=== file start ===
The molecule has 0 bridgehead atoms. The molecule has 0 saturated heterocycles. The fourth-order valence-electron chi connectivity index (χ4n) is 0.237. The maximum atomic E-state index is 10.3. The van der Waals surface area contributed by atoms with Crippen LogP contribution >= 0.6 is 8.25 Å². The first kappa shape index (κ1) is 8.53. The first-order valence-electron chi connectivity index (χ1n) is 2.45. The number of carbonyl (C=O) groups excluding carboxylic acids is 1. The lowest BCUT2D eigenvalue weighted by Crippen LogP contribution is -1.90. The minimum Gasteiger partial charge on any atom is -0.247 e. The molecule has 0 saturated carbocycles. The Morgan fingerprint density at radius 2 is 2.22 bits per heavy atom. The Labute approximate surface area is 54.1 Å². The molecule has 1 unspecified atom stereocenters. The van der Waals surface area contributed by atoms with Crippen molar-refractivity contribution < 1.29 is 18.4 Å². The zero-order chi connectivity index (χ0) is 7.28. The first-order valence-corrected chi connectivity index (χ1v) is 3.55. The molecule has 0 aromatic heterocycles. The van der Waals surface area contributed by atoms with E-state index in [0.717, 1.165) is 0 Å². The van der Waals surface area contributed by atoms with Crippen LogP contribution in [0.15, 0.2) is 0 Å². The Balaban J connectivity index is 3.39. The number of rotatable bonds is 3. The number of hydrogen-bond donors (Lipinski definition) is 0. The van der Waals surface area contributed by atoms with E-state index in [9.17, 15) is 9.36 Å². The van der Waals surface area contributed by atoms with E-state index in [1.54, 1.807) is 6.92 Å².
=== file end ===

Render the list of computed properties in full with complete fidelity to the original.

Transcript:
The molecule has 0 bridgehead atoms. The molecule has 0 saturated heterocycles. The fourth-order valence-electron chi connectivity index (χ4n) is 0.237. The maximum atomic E-state index is 10.3. The van der Waals surface area contributed by atoms with Crippen LogP contribution >= 0.6 is 8.25 Å². The first kappa shape index (κ1) is 8.53. The first-order valence-electron chi connectivity index (χ1n) is 2.45. The number of carbonyl (C=O) groups excluding carboxylic acids is 1. The lowest BCUT2D eigenvalue weighted by Crippen LogP contribution is -1.90. The minimum Gasteiger partial charge on any atom is -0.247 e. The molecule has 0 saturated carbocycles. The Morgan fingerprint density at radius 2 is 2.22 bits per heavy atom. The Labute approximate surface area is 54.1 Å². The molecule has 1 unspecified atom stereocenters. The van der Waals surface area contributed by atoms with Crippen molar-refractivity contribution < 1.29 is 18.4 Å². The zero-order chi connectivity index (χ0) is 7.28. The first-order valence-corrected chi connectivity index (χ1v) is 3.55. The molecule has 0 aromatic heterocycles. The van der Waals surface area contributed by atoms with E-state index in [0.717, 1.165) is 0 Å². The van der Waals surface area contributed by atoms with Crippen LogP contribution in [0.15, 0.2) is 0 Å². The Balaban J connectivity index is 3.39. The number of rotatable bonds is 3. The number of hydrogen-bond donors (Lipinski definition) is 0. The van der Waals surface area contributed by atoms with E-state index in [9.17, 15) is 9.36 Å². The van der Waals surface area contributed by atoms with E-state index in [1.54, 1.807) is 6.92 Å².